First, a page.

5

I can highly recommend the recent article by Cockburn et al. "Supporting Novice to Expert Transitions in User Interfaces" (ACM Computing Surveys, Vol. 47, No. 2, Article 31, Publication date: November 2014) but the research it reviews is almost exclusively about point-and-click interfaces that are trying to make small improvements in user performance.

What if you are trying to get users to be motivated to learn a new set of functionality in the app that they didn't even know they would want?

As well as general research in this area, I'd also like to know if there is research or best practice about when to explicitly encourage the user to try something new.

When they open the app (like a Tip of the Day?) or just as they quit? If so, every time they open or quit the app, or spaced out, or randomly?

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    So many questions, so little formatting :p could you perhaps refactor the question a little bit, as it doesn't encourage me to explore the rest of your question? Thank you :-) – Xabre Aug 24 '15 at 20:16
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    Can you break this question into several smaller ones? – Mayo Aug 24 '15 at 20:38
  • I am new to StackExchange; what's the best way to break this question down? Split it into two of the same question, one looking for research articles and one looking for best practices? Maybe I shouldn't have started with the great article I already found and answered my own question with that article but said why it wasn't sufficient? Thanks for any suggestions you can give. – Bonnie E. John Aug 24 '15 at 21:34
  • Microsoft Windows displays a message when I open Adobe Reader, telling me "Did you know you have newer apps that can open this file?" That definitely worked to get me to explore the new app. – JeromeR Aug 25 '15 at 11:21
  • @JeromeR, thanks for the example that worked for you. Did it come up every time you opened Adobe Reader and stop after you explored the newwer app? (Windows is not sending me that message, so I can't reproduce it on my machine.) – Bonnie E. John Aug 25 '15 at 13:46
1

TL:DR Living With Complexity is a great book by Don Norman that tackles this subject from a couple of different angles.

One of the big ideas from the book is that you can abstract complexity into the underlying processes of a system to make it more usable for the end-user but you then increase the potential points of failure in that system and make it harder to maintain over time and with increased scale.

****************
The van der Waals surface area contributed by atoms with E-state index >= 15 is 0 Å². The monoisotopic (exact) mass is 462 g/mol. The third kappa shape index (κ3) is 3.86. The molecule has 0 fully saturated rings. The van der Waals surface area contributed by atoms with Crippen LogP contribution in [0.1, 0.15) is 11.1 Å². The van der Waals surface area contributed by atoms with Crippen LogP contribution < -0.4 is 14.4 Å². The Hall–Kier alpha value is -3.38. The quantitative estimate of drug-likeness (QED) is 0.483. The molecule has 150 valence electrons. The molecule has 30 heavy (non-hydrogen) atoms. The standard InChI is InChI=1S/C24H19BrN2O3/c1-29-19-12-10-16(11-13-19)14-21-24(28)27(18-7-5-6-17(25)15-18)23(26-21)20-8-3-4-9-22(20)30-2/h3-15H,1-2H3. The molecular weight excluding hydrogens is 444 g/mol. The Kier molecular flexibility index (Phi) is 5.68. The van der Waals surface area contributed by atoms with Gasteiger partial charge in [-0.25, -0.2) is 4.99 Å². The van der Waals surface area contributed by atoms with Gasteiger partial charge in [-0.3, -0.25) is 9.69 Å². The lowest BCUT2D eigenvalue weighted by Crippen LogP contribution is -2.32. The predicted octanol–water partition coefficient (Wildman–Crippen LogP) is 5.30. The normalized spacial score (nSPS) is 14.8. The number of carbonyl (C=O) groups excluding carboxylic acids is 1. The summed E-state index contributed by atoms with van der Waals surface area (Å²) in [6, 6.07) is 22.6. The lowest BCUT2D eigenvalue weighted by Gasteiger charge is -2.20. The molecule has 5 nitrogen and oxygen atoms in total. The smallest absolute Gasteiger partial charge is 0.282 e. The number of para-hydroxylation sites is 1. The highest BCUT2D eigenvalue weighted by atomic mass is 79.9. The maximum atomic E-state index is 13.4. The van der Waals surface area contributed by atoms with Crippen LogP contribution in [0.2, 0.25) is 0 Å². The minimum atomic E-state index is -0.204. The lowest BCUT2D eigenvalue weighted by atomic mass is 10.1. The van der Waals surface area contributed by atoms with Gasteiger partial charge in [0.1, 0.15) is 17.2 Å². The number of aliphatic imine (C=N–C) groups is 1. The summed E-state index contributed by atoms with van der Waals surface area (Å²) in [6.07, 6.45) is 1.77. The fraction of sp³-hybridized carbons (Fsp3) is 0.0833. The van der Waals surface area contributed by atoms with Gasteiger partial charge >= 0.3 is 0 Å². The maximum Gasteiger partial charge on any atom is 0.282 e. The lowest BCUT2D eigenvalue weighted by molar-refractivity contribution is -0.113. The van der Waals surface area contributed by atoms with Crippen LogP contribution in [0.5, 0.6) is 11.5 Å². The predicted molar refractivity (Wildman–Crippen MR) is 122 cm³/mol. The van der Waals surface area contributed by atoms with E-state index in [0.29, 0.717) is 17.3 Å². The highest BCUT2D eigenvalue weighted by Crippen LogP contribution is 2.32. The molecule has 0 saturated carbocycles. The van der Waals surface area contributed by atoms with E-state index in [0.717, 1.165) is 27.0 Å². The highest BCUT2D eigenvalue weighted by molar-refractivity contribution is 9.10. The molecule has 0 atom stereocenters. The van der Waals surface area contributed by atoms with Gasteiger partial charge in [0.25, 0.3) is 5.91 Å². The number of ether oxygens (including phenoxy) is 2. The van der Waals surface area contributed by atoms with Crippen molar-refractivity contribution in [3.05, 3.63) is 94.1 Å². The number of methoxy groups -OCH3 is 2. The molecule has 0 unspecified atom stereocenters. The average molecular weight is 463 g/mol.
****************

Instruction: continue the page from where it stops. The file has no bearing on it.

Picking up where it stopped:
He also talks about the complexity that is required in relation to mastery of a professional using the example of a commercial airline pilot and the controls they master over time in order to become experts in navigating and using such a crucial system.

Finally, he posits that complexity is not necessarily a problem, confusion is.

My big takeaway was that we should always attempt to use existing mental models and some level of conventionality to create meaningful and universal heuristics in our designs.

If you are working on expert vs beginner flows in a digital application, this would be a great book to help solidify some of the underlying concepts of dealing with complexity in general.

Good luck!

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Anything in regards to user behavior should be researched as such. Look into articles that specifically talk about what motivates users in general.

Also take into consideration that depending on how broad or narrow your audience is, will help to narrow this down as well.

Some sample articles that may help you on your way. They are not specific to your question, but they may help give you the insight needed to discover the answer. :)

https://www.nngroup.com/articles/priming/ https://www.nngroup.com/courses/credibility-and-persuasive-web-design/

Human behavior studies as well may help you. Also check into articles about color theory and culture bias. Knowing and understanding the human mind improves your understanding of the users you wish to target.

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+50